Sacroiliac joint (SIJ) manipulation is a controversial topic, primarily due to false notions regarding SIJ motion and SIJ assessment. Several studies have used injection to demonstrate that SIJ dysfunction contributes to low back pain. In a study by Fortin et al. on asymptomatic individuals, injection into the SIJ immediately revealed an area of buttock hyperesthesia extending approximately 10 cm caudally and 3 cm laterally from the posterior superior iliac spine (Fortin area) (25). In a follow-up study, 16 patients were selected whose pain most closely matched the "Fortin area", of these patients 10 benefited from therapeutic injection (26). Van der Wurff et al. mapped the area and intensity of chronic low back pain patients, and then compared responder and non-responders to double diagnostic SIJ injection. The findings suggest that there were no significant differences in area; however, the intensity of specific areas did differ; with 100% of SIJ injection responders exhibiting more intense pain in the "Fortin area" and only 10% of SIJ injection responders with more intense pain at the ischial tuberosity (27). Maigne et al. demonstrated that nearly 20% of individuals with low back pain and diagnosed SIJ dysfunction, experienced at least temporary relief from fluoroscopic guided SIJ anesthetic block (28). Slipman et al. demonstrated that flouroscopic guided injections effectively reduced pain, disability and increased time at work during a 2 year follow-up of patients diagnosed with SIJ dysfunction (29). Soneji et al. demonstrated no significant difference between ultrasound guided and flouroscopy guided SIJ injections, with both resulting in significant reduction from baseline mean pain scores, as well as improvements in physical functioning, discomfort, opioid utilization, and patient satisfaction (30). Although more research is needed to aid in refining assessment and injection interventions, the effect of SIJ injection on low back pain provides strong evidence that SIJ dysfunction is a significant contributor to low back pain.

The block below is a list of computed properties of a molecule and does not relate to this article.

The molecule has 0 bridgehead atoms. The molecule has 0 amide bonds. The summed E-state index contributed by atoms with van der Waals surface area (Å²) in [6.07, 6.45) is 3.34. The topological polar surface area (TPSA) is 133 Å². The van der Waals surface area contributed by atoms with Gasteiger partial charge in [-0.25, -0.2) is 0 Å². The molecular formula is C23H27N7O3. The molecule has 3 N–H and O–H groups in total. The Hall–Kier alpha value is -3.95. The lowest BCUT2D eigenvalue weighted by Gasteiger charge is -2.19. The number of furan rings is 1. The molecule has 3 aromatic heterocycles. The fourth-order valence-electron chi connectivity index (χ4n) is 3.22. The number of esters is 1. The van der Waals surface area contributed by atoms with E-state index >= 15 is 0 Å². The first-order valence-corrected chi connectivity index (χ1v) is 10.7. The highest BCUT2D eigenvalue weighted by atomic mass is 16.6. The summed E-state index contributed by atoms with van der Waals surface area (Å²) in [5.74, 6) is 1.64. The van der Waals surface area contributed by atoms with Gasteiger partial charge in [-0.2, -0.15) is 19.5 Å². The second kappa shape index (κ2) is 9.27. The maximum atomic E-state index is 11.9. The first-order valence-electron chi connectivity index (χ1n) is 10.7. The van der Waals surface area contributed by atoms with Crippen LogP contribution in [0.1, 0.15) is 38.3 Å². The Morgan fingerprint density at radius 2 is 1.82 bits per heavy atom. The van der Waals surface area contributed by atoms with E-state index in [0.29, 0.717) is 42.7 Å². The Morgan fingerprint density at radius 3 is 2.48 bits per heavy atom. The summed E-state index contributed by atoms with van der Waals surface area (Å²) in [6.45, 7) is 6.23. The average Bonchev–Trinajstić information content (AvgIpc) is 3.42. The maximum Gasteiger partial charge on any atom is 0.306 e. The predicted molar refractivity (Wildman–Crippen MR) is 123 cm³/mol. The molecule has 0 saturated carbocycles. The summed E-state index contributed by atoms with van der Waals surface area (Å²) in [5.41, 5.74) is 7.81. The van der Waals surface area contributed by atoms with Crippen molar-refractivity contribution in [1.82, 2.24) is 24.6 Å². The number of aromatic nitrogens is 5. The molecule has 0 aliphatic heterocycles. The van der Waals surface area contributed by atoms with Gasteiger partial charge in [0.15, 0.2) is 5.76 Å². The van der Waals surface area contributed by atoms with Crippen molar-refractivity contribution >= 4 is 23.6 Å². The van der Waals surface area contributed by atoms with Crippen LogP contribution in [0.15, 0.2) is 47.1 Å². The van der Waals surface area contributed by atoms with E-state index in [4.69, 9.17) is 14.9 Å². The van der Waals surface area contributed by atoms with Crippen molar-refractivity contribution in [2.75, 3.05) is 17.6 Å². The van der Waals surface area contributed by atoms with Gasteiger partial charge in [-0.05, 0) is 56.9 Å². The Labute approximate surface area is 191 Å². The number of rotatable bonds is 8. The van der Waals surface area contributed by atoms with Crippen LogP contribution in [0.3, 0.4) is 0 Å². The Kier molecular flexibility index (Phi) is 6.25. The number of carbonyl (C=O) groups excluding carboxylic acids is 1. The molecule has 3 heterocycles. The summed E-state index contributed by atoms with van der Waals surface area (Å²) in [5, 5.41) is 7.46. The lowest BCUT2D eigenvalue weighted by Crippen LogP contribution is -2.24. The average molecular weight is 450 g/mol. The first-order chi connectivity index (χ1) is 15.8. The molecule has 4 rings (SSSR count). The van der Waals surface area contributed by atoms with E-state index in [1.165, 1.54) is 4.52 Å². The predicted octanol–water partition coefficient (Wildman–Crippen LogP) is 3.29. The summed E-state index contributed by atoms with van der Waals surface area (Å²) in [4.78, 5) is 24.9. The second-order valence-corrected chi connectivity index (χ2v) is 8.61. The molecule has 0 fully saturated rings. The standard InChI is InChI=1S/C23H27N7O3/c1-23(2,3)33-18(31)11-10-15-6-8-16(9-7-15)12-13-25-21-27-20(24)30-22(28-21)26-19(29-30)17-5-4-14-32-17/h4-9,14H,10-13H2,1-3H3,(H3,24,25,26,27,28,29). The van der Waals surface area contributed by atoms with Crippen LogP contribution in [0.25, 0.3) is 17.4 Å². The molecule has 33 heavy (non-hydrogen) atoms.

SIJ Motion

Several exacting methods of motion analysis have been used to determine the amount of motion of the SIJ. In studies by Jacob et al. and Kissling et al., using a three-dimensional stereophotogrammetric method with intraosseous markers, transition from sitting to standing resulted in average values for rotation and translation of 1.8°/0.7 mm for males and 1.9°/0.9 mm for the females. Based on a couple of individual cases in the study, it was postulated that pathological sacroiliac joint instability may occur when values are more than 6.0°/2 mm (31, 32). Egund et al. used roentgen stereophotogrammetry to demonstrate that during bilateral motions, the sacrum moved primarily around a transverse axis about 2°, and the distance between the two superior posterior iliac spines varied at most by 0.4 mm during 7 different body positions (33). In a study by Wilke et al., Schanz screws were implanted in S1 and the ilium and measured continuously with a three-dimensional goniometric system. The maximum rotation angle in the sagittal plane was 1.3° on the right and 1.6° on the left for flexion plus extension. Extension of the hip always produced the largest motion in the sacroiliac joint (34). Cibulka et al. also demonstrated small reciprocal motions in straddle position using radiostereometric analysis that matched the amount of motion demonstrated in other studies (35). Additionally, two studies by Struesson et al. demonstrated that movement of the sacroiliac joint was small during the standing hip flexion test when compared to reciprocal straddle position, suggesting that standing may reduce SIJ motion due to muscular contraction or form closure (36, 37). These studies indicate that the SIJ are capable of approximately 1.6 - 6° or rotation, and/or 0.1 - 2.0 mm of translation. Although, the initial impression of these motions may result in jumping to a conclusion that they are small and insignificant, we must be careful not to impose a subjective value without reference.

How much is 2 to 3mm?